The U.S. government has orchestrated a covert operation to overthrow communist Cuba: a Cuban Twitter. Beginning in 2010, a Washington-based firm was contracted by the U.S. government to create a Twitter-like network called ZunZuneo.
ZunZuneo, now shut down, was very primitive. The name for this site was even a play on Twitter ZunZuneo is a slang term for an island hummingbird. It was a cell-phone-based program with which Cuban users could communicate outside of the country’s strict Internet restrictions. The program never attained critical mass, but before being shut down it had more than 40,000 users. Starting with non-controversial content such as soccer, popular music and weather updates, creators of the site intended to build a strong user base of hundreds of thousands of subscribers before introducing more political content. The Associated Press interviewed people directly involved in the project and obtained documents concerning it.
The documents show that the Obama administration had several controversial plans for the microblogging site. Similar protests have been happening organically in countries such as Moldova and the Philippines. This content would be used to incite “smart mobs,” or gatherings organized abruptly through the use of social media and smart devices, that could lead to an uprising against the Cuban government.
The U.S. government officials behind the project were surprisingly not from the CIA, but from the U.S. Agency for International Development (the USAID), an agency usually in charge of overseeing billions of dollars in humanitarian aid. Hidden bank accounts were set up in the Cayman Islands, and executives were hired who were not aware of Creative Associates International’s ties with the American government. Dr. Leslie Caughell is an assistant professor of Political Science at Virginia Wesleyan and had her own views on the program.
“My overall impression of this situation is that discussion about it will fade quickly, despite the fact that this discussion may be slightly embarrassing to the Obama administration,” said Caughell. “Still, what interests me most about this situation is the possible use of social media as a covert tool. Given the centrality of social media during the Arab Spring and its growing global penetration, social media may very well be an important tool used by governments to advance their interests, overtly or covertly. How much has changed since a poisoned cigar seemed like the most sophisticated tool in the U.S. arsenal!”
On Apr. 10, the Senate committee for foreign relations demanded that the USAID hand over all records pertaining to the Obama administration’s program. This action is part of a broad review of the agency’s humanitarian efforts globally. Subscribers to the social networking site were never aware that the U.S. government transmitted messages to subscribers or that they intended to undermine the communist state. Cuban users were also unaware that having subscribed to this programgram meant that the U.S. government was collecting all of their personal information.
The USAID claims that it had humanitarian motives. In Cuba, the Internet is heavily controlled and regulated by a communist regime and citizens don’t have authority over what they can access on the Internet. Released statements conveyed that ZunZuneo was providing a way for Cubans to communicate outside the Internet barriers currently in place, promoting democracy. The U.S. government also claimed that the program was not exactly covert, but rather “discreet,” because it was placed under congressional oversight in 2008. Many critics of this program believe this is merely a front, that the U.S. was just trying to gain a political foothold in yet another unstable nation, and that the U.S. government is reverting to practices of the Cold War. The U.S. government originally released statements saying that its political position was always neutral, but The Associated Press has since found that draft messages produced for the program were overtly political and slanted.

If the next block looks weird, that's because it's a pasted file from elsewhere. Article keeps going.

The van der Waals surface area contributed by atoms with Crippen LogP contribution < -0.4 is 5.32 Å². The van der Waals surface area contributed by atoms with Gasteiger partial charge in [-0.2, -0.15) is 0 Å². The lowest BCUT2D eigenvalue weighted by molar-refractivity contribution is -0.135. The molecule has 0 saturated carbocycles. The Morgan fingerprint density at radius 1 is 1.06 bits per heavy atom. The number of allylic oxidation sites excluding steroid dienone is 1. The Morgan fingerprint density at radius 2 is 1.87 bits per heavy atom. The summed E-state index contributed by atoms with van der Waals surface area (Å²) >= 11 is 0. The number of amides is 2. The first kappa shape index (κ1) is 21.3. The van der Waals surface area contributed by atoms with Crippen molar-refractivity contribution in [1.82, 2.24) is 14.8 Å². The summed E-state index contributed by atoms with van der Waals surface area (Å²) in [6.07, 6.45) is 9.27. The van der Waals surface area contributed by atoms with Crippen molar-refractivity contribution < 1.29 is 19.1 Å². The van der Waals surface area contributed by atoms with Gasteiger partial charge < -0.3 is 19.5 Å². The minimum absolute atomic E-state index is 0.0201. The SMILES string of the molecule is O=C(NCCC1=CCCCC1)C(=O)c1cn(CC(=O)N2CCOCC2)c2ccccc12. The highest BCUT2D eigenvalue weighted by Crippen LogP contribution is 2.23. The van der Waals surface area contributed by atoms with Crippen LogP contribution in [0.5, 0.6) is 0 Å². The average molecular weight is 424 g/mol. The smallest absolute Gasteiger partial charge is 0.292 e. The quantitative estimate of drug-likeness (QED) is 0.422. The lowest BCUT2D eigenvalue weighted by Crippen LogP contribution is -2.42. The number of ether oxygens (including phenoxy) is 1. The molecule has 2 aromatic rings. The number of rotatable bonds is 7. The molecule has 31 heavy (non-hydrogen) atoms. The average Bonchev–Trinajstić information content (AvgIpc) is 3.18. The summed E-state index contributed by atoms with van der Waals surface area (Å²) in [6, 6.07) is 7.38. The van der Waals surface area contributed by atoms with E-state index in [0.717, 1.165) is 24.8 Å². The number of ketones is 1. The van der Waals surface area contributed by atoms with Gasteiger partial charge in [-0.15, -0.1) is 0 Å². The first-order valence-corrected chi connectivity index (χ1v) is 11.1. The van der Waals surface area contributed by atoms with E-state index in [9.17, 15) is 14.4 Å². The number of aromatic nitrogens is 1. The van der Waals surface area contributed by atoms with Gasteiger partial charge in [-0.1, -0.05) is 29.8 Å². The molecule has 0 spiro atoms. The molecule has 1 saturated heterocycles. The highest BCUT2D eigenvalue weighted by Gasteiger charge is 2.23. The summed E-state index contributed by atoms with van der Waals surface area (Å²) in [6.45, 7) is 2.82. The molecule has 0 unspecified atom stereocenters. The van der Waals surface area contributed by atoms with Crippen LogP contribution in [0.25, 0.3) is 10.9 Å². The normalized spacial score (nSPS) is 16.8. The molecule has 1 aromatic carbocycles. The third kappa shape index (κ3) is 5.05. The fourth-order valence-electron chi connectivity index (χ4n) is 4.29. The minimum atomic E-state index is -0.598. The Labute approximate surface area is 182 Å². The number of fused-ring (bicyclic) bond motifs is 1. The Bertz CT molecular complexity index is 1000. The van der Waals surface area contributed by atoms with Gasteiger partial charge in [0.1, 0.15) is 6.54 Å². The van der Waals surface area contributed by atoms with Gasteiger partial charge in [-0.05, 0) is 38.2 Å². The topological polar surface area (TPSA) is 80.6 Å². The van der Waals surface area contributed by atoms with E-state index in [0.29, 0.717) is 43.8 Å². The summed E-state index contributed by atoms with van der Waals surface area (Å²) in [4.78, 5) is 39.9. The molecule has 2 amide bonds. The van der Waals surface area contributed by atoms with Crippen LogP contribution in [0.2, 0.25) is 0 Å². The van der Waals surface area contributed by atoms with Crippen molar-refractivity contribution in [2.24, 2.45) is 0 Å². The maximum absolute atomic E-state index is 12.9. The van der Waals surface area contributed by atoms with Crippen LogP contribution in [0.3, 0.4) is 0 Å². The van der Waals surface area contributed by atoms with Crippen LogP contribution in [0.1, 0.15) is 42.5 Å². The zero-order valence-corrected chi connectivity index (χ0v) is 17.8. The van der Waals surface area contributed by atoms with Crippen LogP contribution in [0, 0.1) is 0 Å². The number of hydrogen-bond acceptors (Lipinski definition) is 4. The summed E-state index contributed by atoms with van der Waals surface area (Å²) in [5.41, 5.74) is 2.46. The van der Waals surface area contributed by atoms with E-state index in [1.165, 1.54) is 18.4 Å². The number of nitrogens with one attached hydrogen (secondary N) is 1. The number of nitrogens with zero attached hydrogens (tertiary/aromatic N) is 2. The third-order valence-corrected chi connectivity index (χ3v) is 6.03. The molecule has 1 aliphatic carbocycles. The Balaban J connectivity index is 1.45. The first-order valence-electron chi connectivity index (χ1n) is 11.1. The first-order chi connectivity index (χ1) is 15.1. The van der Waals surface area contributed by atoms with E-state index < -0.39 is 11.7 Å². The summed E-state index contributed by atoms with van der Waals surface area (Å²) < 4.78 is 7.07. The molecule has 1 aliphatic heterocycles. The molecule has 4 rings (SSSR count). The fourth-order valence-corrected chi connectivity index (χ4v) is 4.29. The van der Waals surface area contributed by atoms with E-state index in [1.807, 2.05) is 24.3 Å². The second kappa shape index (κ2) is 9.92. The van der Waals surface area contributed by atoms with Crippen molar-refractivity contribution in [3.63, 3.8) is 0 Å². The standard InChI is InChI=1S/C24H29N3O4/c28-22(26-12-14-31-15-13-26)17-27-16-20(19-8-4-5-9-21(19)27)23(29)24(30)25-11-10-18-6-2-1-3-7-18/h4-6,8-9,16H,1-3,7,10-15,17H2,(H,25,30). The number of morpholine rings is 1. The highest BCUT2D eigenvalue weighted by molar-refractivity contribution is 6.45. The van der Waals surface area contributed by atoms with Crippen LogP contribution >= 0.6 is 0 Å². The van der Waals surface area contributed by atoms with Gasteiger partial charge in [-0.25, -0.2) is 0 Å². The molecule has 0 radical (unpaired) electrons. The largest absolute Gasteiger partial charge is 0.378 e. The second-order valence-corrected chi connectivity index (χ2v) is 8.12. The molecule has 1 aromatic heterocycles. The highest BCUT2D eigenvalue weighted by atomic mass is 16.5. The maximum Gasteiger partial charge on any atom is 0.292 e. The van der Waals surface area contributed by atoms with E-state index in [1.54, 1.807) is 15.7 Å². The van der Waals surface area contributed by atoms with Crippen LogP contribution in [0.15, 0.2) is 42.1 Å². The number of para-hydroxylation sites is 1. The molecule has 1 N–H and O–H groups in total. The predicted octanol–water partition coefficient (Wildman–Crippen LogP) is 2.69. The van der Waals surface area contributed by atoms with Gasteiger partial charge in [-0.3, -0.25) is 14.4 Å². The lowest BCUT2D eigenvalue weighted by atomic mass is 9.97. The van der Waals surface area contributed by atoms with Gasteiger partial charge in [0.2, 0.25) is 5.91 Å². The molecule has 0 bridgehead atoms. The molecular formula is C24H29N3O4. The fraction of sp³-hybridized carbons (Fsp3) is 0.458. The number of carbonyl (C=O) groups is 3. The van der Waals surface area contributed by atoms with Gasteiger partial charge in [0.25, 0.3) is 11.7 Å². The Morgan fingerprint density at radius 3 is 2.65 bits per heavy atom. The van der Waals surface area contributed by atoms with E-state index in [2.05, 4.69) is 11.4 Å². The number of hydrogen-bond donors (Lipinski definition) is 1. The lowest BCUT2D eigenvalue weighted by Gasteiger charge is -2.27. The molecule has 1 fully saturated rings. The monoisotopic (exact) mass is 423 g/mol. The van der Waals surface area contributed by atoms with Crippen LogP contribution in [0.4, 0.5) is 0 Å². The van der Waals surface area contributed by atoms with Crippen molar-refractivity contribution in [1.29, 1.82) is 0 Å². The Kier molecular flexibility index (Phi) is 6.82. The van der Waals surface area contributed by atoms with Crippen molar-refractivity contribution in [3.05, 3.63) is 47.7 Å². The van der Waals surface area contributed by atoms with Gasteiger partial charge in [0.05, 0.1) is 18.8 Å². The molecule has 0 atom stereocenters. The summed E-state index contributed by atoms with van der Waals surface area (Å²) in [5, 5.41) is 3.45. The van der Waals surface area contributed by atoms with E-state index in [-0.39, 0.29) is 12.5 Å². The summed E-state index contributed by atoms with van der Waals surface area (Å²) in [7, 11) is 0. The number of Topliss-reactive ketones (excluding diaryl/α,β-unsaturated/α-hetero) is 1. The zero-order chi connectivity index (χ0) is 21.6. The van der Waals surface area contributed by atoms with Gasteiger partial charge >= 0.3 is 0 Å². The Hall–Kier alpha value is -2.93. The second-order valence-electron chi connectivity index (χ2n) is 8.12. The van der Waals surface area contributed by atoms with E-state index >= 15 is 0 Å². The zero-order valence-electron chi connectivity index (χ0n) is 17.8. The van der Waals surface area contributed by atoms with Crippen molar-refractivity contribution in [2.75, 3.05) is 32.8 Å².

“I believe that this another classic case of the U.S. playing the ‘my horse is bigger than yours’ game, and frankly, it is pathetic. The volition to preserve human rights may be a component, but I honestly think it was a secondary,” sophomore Isis Percell, an international relations major stated. “I don’t think a specific sovereign state should have the right to make choices like creating a covert program on their own, like the U.S. did in this case. There’s a reason why the UN exists. If the problems in Cuba were really that large, I would have rather the U.S. brought this up at an international summit.”
This situation only reinforces the poor reputation earned by privacy-infringing tactics after the National Security Agency scandal last year and recent cyberattacks on a Chinese telecommunications firm. Critics distrustfully eye the USAID as the CIA’s “junior partner” in covert programs. U.S. taxpayers, let alone all the foreign banks and servers unknowingly involved, are not happy with AP’s allegations against the U.S. government.
“I can’t say where the line should be drawn, or when the U.S. is going too far in attempting to achieve its foreign policy goals with such programs, either public or covert,” said Caughell. “I truly believe this is for the American public and their representatives in Congress to decide. However, it is worth thinking how American citizens would respond if they found out that an organization paid by the Russians or Iranians engaged in an equivalent program aimed at engaged American citizens. It’s tough to balance national strategic interests and moral values, but Americans should be having conversations about balancing these interests.”